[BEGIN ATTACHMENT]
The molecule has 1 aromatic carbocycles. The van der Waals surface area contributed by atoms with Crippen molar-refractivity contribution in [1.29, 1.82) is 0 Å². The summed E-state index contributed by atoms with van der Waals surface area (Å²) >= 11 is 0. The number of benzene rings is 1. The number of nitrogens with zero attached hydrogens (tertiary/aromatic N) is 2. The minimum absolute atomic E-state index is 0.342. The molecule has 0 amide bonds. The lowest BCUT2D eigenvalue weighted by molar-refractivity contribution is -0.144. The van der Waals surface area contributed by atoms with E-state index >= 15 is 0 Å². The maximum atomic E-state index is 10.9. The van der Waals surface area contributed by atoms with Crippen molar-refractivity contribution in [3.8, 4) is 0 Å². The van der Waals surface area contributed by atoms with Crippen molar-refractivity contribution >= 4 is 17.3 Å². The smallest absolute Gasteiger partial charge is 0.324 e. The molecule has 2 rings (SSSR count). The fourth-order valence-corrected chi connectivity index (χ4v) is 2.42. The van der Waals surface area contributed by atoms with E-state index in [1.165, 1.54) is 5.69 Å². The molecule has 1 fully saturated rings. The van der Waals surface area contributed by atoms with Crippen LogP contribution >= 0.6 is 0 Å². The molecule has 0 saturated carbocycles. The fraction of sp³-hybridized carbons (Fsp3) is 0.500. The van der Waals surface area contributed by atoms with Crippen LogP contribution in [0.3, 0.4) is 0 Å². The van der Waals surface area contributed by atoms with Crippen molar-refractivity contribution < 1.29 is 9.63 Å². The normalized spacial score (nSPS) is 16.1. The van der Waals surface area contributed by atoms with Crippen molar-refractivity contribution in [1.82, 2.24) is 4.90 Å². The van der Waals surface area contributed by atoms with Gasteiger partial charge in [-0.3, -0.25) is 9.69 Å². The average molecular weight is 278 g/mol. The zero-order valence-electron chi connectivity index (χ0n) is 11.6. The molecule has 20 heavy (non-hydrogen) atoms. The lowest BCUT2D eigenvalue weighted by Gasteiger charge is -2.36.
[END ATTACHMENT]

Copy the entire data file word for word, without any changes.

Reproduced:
The molecule has 1 aromatic carbocycles. The van der Waals surface area contributed by atoms with Crippen molar-refractivity contribution in [1.29, 1.82) is 0 Å². The summed E-state index contributed by atoms with van der Waals surface area (Å²) >= 11 is 0. The number of benzene rings is 1. The number of nitrogens with zero attached hydrogens (tertiary/aromatic N) is 2. The minimum absolute atomic E-state index is 0.342. The molecule has 0 amide bonds. The lowest BCUT2D eigenvalue weighted by molar-refractivity contribution is -0.144. The van der Waals surface area contributed by atoms with E-state index >= 15 is 0 Å². The maximum atomic E-state index is 10.9. The van der Waals surface area contributed by atoms with Crippen molar-refractivity contribution in [3.8, 4) is 0 Å². The van der Waals surface area contributed by atoms with Crippen molar-refractivity contribution >= 4 is 17.3 Å². The smallest absolute Gasteiger partial charge is 0.324 e. The molecule has 2 rings (SSSR count). The fourth-order valence-corrected chi connectivity index (χ4v) is 2.42. The van der Waals surface area contributed by atoms with E-state index in [1.165, 1.54) is 5.69 Å². The molecule has 1 fully saturated rings. The van der Waals surface area contributed by atoms with Crippen LogP contribution >= 0.6 is 0 Å². The molecule has 0 saturated carbocycles. The fraction of sp³-hybridized carbons (Fsp3) is 0.500. The van der Waals surface area contributed by atoms with Crippen LogP contribution in [0.3, 0.4) is 0 Å². The van der Waals surface area contributed by atoms with Crippen molar-refractivity contribution < 1.29 is 9.63 Å². The normalized spacial score (nSPS) is 16.1. The van der Waals surface area contributed by atoms with Crippen molar-refractivity contribution in [1.82, 2.24) is 4.90 Å². The van der Waals surface area contributed by atoms with Gasteiger partial charge in [-0.3, -0.25) is 9.69 Å². The average molecular weight is 278 g/mol. The zero-order valence-electron chi connectivity index (χ0n) is 11.6. The molecule has 20 heavy (non-hydrogen) atoms. The lowest BCUT2D eigenvalue weighted by Gasteiger charge is -2.36.